Murdoch5 (1563847) | more than 2 years ago | (#39941783)

How is this any different then selling a normal notebook and letting the developer run one apt-get to install all the developer tools?

Re:Question (0)

Anonymous Coward | more than 2 years ago | (#39941923)

They charge more. That's how.

6 Months... (1)

ratboy666 (104074) | more than 2 years ago | (#39941859)

Is not long enough. We use our laptops for 3 (or more) years. Every 3 (2 if I beg) I can have a new one.

I expect that I can have one of these in 2 years (having just gone through a replacement). Been pushing for an Apple laptop, anyway...

hermes bags (-1)

Anonymous Coward | more than 2 years ago | (#39941865)

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It's not the software, it's the hardware (5, Insightful)

rjlouro (651989) | more than 2 years ago | (#39941903)

Developers have no problems hacking their favorite environment, linux, windows, whatever. It's the hardware that counts. Personally I'd like a development laptop that would be:
  • - Very high resolution
  • - 4:3 format
  • - mate screen, enough of that bright crap
  • - Powerfull CPU and RAM
  • - No internal DVD drive, swap that for an additional HD or Battery
  • - present that in several options, from 12 to 17 inch. Developers do travel sometimes, and they love to take their gear with them.
  • - a very good keyboard, with decent feedback. IBM M-Type would be great
  • - Button to disable trackpad.
  • - A good docking station to hook up external monitors, keyboard+mouse, etc.
  • - Easily removable everything, battery, ram, HD, etc.

Do that and I buy one.

Re:It's not the software, it's the hardware (0)

Anonymous Coward | more than 2 years ago | (#39942123)

4:3 format

They can all do that. Unless the display has a resolution lower than 4 x 3 pixels.

Dell, if you're listening, (1)

Hermanas (1665329) | more than 2 years ago | (#39941961)

This is a great idea, and I'd definitely support it if it materializes, even though I bought a new laptop just last week. Just make sure it has a *matt* display, decent screen-size (so I can do both development and design) and decent resolution. And at least 4GB of memory, but preferably 8GB (having tons of tabs and browsers open tends to eat memory). The rest, like graphics card and battery life, I'm not extremely bothered about. But give me this laptop, without the need to pay for Windows and keep it on in order to not void the warranty, and you'll have more than enough customers lining up.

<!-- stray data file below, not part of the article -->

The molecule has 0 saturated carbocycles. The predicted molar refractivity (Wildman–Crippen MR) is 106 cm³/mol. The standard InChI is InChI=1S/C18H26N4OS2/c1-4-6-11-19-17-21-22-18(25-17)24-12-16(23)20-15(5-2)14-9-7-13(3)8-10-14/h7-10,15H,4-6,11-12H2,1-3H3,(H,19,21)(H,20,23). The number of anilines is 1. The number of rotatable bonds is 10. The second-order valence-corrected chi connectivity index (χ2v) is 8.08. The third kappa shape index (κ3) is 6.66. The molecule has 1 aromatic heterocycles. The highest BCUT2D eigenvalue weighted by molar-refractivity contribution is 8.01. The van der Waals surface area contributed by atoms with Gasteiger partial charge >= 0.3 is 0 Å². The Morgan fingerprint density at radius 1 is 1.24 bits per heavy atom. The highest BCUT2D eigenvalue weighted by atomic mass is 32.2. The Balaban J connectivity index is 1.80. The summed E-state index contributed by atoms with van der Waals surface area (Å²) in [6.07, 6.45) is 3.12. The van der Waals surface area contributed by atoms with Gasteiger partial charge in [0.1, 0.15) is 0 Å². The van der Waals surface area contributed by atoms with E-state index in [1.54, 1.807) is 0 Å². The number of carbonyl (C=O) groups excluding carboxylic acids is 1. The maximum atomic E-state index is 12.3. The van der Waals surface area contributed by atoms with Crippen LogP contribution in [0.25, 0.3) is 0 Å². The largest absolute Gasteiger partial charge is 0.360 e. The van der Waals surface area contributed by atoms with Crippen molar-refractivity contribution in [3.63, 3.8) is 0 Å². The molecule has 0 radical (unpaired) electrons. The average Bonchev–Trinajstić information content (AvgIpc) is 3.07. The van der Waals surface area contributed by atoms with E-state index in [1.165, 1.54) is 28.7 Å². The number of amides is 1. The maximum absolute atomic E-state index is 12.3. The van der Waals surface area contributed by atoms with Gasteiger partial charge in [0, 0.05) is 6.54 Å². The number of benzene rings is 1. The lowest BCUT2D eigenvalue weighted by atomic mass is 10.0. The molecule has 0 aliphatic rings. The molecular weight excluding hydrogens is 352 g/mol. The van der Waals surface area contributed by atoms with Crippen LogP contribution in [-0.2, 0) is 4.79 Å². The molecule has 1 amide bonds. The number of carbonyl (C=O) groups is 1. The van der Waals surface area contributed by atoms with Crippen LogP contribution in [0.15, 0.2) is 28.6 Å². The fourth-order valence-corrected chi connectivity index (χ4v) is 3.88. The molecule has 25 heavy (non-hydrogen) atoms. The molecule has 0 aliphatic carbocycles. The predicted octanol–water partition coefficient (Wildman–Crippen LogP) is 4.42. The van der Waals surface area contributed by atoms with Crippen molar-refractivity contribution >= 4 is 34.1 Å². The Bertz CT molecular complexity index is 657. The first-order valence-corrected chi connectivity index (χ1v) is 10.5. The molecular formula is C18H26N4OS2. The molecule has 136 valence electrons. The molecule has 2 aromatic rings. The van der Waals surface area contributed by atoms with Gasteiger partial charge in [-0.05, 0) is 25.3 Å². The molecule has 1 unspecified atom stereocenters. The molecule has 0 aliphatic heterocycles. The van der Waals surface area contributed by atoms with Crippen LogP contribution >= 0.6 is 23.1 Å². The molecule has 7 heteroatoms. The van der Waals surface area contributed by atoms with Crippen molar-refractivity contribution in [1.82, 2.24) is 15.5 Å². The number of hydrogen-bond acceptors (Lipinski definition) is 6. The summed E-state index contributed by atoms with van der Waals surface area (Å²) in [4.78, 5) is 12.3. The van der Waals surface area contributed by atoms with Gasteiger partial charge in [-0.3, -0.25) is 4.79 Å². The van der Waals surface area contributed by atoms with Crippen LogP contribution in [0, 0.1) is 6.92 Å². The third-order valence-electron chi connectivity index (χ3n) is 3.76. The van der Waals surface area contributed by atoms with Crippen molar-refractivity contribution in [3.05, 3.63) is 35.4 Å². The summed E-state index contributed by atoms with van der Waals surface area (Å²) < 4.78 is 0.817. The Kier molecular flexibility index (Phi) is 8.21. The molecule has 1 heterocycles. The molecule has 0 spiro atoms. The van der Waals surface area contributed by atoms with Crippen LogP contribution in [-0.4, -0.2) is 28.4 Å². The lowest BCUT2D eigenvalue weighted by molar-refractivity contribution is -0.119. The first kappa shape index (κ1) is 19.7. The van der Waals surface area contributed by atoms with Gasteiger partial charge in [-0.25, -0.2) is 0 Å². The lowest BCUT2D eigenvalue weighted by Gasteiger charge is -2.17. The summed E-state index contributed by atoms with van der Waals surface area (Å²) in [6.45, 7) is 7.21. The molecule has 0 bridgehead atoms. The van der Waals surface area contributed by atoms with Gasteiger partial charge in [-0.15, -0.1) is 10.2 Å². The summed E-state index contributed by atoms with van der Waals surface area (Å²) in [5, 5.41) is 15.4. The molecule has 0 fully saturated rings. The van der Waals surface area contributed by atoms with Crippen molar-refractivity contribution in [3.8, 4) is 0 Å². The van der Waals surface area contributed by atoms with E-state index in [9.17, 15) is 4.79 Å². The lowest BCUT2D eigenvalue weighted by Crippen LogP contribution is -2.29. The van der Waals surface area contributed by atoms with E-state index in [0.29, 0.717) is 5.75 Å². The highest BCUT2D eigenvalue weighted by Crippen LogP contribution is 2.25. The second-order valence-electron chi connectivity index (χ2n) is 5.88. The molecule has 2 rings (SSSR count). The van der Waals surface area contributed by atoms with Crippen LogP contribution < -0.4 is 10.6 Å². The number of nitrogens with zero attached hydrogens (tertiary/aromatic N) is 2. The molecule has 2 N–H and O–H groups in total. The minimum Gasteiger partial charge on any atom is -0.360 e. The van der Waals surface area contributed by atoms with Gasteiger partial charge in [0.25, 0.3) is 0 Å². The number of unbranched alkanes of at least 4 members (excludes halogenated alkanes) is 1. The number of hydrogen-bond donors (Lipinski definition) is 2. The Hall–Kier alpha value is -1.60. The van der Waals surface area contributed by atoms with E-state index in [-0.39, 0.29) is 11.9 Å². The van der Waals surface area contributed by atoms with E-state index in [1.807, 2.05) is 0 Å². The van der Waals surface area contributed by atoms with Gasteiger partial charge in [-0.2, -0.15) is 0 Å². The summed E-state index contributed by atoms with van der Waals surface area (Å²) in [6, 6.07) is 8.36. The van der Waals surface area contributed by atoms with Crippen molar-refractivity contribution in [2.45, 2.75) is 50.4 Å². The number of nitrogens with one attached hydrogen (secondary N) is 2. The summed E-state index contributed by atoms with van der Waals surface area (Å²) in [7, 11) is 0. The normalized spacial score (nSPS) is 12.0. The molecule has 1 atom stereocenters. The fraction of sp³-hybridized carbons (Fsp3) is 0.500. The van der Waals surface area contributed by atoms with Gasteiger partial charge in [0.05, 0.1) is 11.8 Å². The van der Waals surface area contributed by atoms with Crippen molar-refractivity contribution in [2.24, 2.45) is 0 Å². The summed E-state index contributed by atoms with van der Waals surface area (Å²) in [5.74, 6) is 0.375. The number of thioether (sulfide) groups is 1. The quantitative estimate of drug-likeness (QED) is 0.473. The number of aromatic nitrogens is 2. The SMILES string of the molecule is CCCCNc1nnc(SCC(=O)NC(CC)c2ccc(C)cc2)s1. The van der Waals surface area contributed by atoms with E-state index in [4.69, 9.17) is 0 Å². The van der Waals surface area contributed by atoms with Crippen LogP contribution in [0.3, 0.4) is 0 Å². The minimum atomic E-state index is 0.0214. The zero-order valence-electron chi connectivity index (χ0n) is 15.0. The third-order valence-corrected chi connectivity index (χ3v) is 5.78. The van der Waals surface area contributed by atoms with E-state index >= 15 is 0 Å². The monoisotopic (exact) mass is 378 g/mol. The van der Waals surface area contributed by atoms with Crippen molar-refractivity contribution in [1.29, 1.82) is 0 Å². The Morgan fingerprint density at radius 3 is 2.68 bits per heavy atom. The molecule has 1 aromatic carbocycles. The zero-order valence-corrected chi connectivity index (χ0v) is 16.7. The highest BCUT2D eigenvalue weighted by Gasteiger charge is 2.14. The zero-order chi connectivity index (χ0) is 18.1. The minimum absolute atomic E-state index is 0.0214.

Know your customers (3, Funny)

CaseyB (1105) | more than 2 years ago | (#39941963)

We want to find ways to make the developer experience as powerful and simple as possible [...] extremely stylish

Failed, right out of the gate.

developer laptop? (0)

Anonymous Coward | more than 2 years ago | (#39941983)

Laptops suck for development. The only thing that makes them suck less is a top notch keyboard.

Keyboard and screen (1)

mario_grgic (515333) | more than 2 years ago | (#39941985)

I want standard US keyboard layout with only one thing written on each key, I want high resolution screen (130 DPI and over). I can't buy a PC laptop because none of them have good keyboard and every key has 5 things written on it and for some reason in Canada ALL keyboards have stupid layout where left shift key is split and \ placed next to z. All keys programmers use all the time like brackets, semicolon etc keys are at non-standard locations. Enter key is split and weirdly shaped. I pretty much have to buy Mac and then install whatever OS I want on it just because PC hardware is getting hideously unusable.

A developer oriented laptop with a user-friendly O (1)

hobarrera (2008506) | more than 2 years ago | (#39942001)

Really, why does having a user-friendly OS make a laptop developer-friendly?
I think both things are generally mutually exclusive.